(07-31-2019, 08:23 AM)dukealien Wrote: [ -> ]Actually feldgrau, if you can stand the extra syllable.


Now that's interesting. Can't stand the extra syllable, but if the title
was 'Feldgrau Carrying Party' would that work?
(Though it was recently pointed out to me that 'The Stretcher Bearers
Wore Grey' has echoes of a line in Casablanca - "I remember every
detail - the Germans wore grey, you wore blue" - and that certainly
has appeal.) Will ponder, but thanks very much for the suggestion duke.


Best, Knot.


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I guess I’m just not a fan of long titles lol. 

‘Field gray’ gives too much away, when combined with the rest, if I’m interpreting it correctly, and doesn’t flow imo. I like titles that offer a hint of the underlying theme. But nothing more. But, again, that’s just personal preference.

Why not just “Feldgrau”, if you want the German in the title?
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Hi Seraphim,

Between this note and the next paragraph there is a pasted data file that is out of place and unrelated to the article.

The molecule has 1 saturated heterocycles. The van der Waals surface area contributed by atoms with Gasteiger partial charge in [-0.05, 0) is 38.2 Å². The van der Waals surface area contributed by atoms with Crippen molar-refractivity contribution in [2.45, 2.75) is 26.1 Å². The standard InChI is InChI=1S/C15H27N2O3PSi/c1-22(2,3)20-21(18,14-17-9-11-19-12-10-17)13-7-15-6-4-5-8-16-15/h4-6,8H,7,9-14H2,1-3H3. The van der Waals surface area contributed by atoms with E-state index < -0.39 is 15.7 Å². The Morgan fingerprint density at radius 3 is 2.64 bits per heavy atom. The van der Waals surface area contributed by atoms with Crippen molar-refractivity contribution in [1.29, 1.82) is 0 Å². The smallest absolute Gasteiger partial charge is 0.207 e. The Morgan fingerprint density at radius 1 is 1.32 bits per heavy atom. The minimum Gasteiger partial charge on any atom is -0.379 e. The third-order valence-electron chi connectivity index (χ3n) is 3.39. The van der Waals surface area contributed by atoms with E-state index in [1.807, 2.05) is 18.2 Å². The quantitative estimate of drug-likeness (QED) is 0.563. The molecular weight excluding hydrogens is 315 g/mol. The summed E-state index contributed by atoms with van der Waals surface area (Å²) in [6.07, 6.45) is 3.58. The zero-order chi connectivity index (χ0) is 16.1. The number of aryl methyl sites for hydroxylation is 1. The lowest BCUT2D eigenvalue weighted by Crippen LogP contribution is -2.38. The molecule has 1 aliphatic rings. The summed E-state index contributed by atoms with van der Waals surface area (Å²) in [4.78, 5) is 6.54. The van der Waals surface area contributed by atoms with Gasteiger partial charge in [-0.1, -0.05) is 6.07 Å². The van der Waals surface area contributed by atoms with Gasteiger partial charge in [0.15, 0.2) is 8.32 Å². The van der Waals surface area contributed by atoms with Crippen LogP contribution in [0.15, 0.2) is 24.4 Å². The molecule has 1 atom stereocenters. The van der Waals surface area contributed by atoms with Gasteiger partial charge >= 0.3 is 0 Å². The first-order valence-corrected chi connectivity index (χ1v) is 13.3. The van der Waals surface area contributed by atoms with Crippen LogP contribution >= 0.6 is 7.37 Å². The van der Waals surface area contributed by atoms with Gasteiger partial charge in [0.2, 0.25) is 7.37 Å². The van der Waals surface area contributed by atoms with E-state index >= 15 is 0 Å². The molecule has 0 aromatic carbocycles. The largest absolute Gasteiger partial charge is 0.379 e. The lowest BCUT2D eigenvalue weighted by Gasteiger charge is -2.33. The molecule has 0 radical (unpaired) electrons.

thanks for returning.
I think I'm going to go for 'The Carrying Party Wore Grey'
(if only as a least worst option).

Thanks again,

best, Knot.




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short but poignant
the thing i like about this is the image which is set up at the end of the piece. it really does hark back to the time of one side giving quarter.

(07-03-2019, 08:52 PM)Knot Wrote: [ -> ]v2.

The Stretcher Bearers Wore Grey this sets the poem up, i'm assuming medics.

Four carried him shoulder high,
a rueful grimace in khaki,
borne across the endless mud. for me i'd place it in the 1st world war but it could be one of many, perhaps an extra sign.

As they passed, each of us marked their service -
one soldier to another - and agreed
how they were good men, yes, even as we
wiped their comrades' blood from our bayonets. this last stanza is illuminating, the bayonets are for me the extra sign i wanted. the twist show the reader there are good men on both sides of a war. [comrade's i think]










The Stretcher Bearers Wore Grey


Four carried him, shoulder high, a Pharaoh